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Everton need backbone to turn crisis around and avoid relegation battle

When Everton began preparing for the new season amid a growing wave of optimism after £150 million of summer investment and the return of European football, not even the most pessimistic supporter could have forecast this situation.

But having lost 2-1 to Chelsea in the Carabao Cup, a 3-0 defeat at Lyon on Thursday saw Everton eliminated from the Europa League with two, now meaningless, group games still to play. Alongside two cup exits in as many weeks, Everton also occupy a place in the Premier League relegation zone.

Talk of relegation battles may be premature, yet there is little doubt this is a crisis and after sacking Ronald Koeman last month the next permanent manager faces a monumental challenge. Defeat in France on Thursday under caretaker manager David Unsworth dropped Everton to five successive defeats for the first time in over 12 years. The Toffees are eight matches without a win and have won only twice in their last 16 games in all competitions. A total of 10 defeats in the last 14 games may be the most alarming statistic of the lot.

The wretched start that accounted for manager Koeman has shown little sign of abating as occasional promise under Unsworth has yet to translate to results. Admittedly, Unsworth has faced a tough schedule, with away matches against Chelsea, Leicester and Lyon, but those matches merely underline the work required to rescue this season. Everton are 20 matches into their season in all competitions and appear no nearer to finding their best starting XI or the formation in which to use them.

Unsworth will hope the first home game of his spell can yield a first win, as three points are an absolute necessity against Watford at Goodison Park on Sunday. Everton have lost three successive home games in all competitions and conceded eight goals in the process. If there is any hope of that first victory, there can be no place for the familiar traits evident in the closing stages against Lyon.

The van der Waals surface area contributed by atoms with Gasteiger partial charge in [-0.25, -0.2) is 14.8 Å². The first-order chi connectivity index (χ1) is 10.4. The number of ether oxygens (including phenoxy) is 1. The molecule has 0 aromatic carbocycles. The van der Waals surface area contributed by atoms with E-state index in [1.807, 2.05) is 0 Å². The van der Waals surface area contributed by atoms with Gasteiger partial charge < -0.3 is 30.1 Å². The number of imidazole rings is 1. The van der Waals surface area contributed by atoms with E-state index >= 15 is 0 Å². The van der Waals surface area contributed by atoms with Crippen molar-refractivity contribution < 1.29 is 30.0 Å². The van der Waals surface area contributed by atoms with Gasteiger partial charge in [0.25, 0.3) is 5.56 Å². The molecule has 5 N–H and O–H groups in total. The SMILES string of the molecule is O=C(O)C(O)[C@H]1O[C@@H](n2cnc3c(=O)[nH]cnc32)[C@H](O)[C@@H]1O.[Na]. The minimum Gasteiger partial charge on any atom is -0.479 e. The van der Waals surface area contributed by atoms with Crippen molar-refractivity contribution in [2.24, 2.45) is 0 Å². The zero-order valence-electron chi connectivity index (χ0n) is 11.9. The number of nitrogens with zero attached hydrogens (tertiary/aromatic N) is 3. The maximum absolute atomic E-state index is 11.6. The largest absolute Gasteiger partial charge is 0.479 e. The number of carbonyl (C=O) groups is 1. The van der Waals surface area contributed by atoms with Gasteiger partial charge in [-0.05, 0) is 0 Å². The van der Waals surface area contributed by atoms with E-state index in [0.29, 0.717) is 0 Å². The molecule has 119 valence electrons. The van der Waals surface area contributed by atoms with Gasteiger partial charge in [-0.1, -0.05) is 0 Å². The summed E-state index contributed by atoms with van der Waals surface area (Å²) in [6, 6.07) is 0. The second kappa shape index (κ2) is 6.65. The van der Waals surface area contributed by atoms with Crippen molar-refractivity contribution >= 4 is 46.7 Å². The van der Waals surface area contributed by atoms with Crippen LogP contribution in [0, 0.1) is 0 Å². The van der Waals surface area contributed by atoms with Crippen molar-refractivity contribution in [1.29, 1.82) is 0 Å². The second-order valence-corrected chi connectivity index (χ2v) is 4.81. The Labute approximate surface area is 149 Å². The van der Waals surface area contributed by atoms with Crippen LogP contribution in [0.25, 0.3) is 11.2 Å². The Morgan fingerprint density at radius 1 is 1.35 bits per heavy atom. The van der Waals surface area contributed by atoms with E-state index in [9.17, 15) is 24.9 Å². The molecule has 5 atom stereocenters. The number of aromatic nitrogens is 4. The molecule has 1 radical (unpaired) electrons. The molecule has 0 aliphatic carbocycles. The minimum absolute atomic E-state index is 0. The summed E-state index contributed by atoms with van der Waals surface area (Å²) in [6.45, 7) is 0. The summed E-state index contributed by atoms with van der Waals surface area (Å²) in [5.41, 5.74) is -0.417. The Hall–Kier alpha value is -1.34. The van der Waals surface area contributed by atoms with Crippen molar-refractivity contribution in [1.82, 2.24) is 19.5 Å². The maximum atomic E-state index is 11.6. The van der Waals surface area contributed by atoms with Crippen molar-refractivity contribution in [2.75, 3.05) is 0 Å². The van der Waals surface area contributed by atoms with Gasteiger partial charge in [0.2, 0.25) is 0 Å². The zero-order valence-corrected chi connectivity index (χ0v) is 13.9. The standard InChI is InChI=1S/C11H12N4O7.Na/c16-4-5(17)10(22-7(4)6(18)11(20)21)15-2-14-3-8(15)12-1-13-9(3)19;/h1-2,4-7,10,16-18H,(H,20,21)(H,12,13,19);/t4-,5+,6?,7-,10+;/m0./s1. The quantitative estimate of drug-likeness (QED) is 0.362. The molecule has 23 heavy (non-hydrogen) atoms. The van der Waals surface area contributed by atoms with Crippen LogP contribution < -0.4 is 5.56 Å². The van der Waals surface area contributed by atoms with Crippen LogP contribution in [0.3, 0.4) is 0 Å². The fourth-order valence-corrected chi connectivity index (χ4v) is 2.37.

Even accounting for a much-changed team, the outcome was a story told too many times already this season. One particular incident that resonated was the dismissal of Morgan Schneiderlin; two needless bookings resulting in a red card was just another example of an experienced senior player letting the team down.

In less than 18 months, Everton have sacked two managers, Koeman and Roberto Martinez, two managers that the club went out of their way to recruit and sign to impressive contracts. At some point attention has to turn to a group of players that did very little to ease the pressure which eventually saw both managers lose their jobs.

Everton lack leadership and have done for some time. Despite a number of the squad captaining Everton, their former clubs or their countries in the past, there are no standout leaders in this squad. The club need players that inspire by example, or through communication on the pitch, but have little of either.

Rooney should be able to lead Everton, but has shown little skill to do so.

Unsworth rested experienced trio Wayne Rooney, Phil Jagielka and Leighton Baines in Europe to be ready for the Watford match this weekend. Yet for all their experience, none convince as the leader Everton require. Jagielka and Baines offer faultless commitment but neither inspires, while Rooney becomes a liability once frustration take over, as it often does when he or Everton are underperforming. Energy best used on teammates is often directed in anger at match officials.

Irrespective of formation or personnel, Everton too often ship goals in bunches and lose matches in an instant. One goal opens the floodgate and obliterates whatever mild resistance remained within this apparently fragile group of players.

League defeats to Chelsea and Leicester saw the opposition score twice within 13 and 11 minutes respectively, while matches against Tottenham, Atalanta, Manchester United, and Lyon on Thursday, saw the Toffees concede three goals in 20 minutes or less each time. In the space of 21 second half minutes against Arsenal, the score went from a retrievable 2-1 deficit to a 5-2 mauling.

For all the talk of tactics, personnel, the balance of the side and everything else that has gone wrong this term, there are serious doubts over the backbone of the players at the centre of this mess. The moment the ball hits the back of the net for the first time, any composure and organisation seems to evaporate. One clean sheet in the last 16 games in all competitions is indicative of a squad that crumbles under pressure.

When the next permanent manager takes charge, arguably the biggest challenge is getting this team to show some resolve. There is little doubt Martinez and Koeman stayed too long, but these players also have to take responsibility for this mess. Supporters deserve better than weak capitulations at the first sign of trouble.

Luke is ESPN FC's Everton blogger. Follow Luke on Twitter @lukeofarrell.


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